'The Narratives That Guide Our Lives'

Robert Bidinotto is the former editor of the Objectivist-themed New Individualist magazine, where I wrote, among other articles, “Atlas Mugged” in 2007 on the rise of new media, and one of the very first reviews of Jonah Goldberg’s Liberal Fascism. (Jonah told me it was his first media interview on the book when we spoke in November of 2007 for background material.) Robert has a new blog at Bidinotto.blogspot.com, logically enough, that you’re going to want to bookmark.


In a recent post, which dovetails well into the post from Ace of Spades we looked at earlier today, Robert explores “The Narratives That Guide Our Lives:”

Most people of my philosophic persuasion believe that the power that moves individuals and cultures is, at root, philosophy. Specifically, that power lies in the “basic premises” which we accept about the world and ourselves: our beliefs about the nature of existence; about how we know things; about what constitutes good and bad; about how we should live together.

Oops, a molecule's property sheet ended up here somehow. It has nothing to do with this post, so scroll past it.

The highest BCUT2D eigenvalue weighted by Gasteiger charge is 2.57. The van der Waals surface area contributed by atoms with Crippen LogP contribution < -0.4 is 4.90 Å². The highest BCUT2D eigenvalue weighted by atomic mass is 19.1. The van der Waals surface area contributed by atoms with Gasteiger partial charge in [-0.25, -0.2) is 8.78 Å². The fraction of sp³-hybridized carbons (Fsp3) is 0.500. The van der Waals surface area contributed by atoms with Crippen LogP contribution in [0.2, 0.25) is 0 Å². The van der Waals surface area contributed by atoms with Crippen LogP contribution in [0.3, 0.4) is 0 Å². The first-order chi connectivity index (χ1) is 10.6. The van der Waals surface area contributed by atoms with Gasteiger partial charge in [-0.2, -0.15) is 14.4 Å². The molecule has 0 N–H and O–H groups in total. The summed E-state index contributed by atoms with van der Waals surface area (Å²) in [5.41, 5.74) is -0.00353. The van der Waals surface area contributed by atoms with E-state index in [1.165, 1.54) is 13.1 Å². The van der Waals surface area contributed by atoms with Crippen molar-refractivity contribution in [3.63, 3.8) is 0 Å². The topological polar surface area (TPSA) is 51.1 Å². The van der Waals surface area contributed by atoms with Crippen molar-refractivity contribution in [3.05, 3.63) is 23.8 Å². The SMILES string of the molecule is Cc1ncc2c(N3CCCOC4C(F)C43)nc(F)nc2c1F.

This view of the power of philosophic premises is true. However, those of my philosophic persuasion also make an additional assumption: that to change one’s own life, or to “change the world,” the most important and effective thing is to adopt and advocate the “right” systematic, abstract philosophy. In practice, this means: addressing thinkers and intellectuals, teaching students formal philosophy, planting “our” kind of professors in university chairs, and otherwise engaging in specifically abstract, philosophical pursuits.

The tacit assumption here is that the basic philosophic premises that govern our lives are decisively communicated and absorbed in individuals and cultures by means of formal philosophical education.

That premise is mistaken.

We do not suddenly acquaint ourselves with our core worldviews in college courses, after we are already in our teens or twenties. By that time, our basic premises are usually already well-established and, in many cases, set in psychological cement.

So when, and in what form, do we really encounter and accept our foundational beliefs about ourselves and the world around us?

We do so early in life, and in the form of stories — or what I call Narratives.


Needless to say, read the whole thing.


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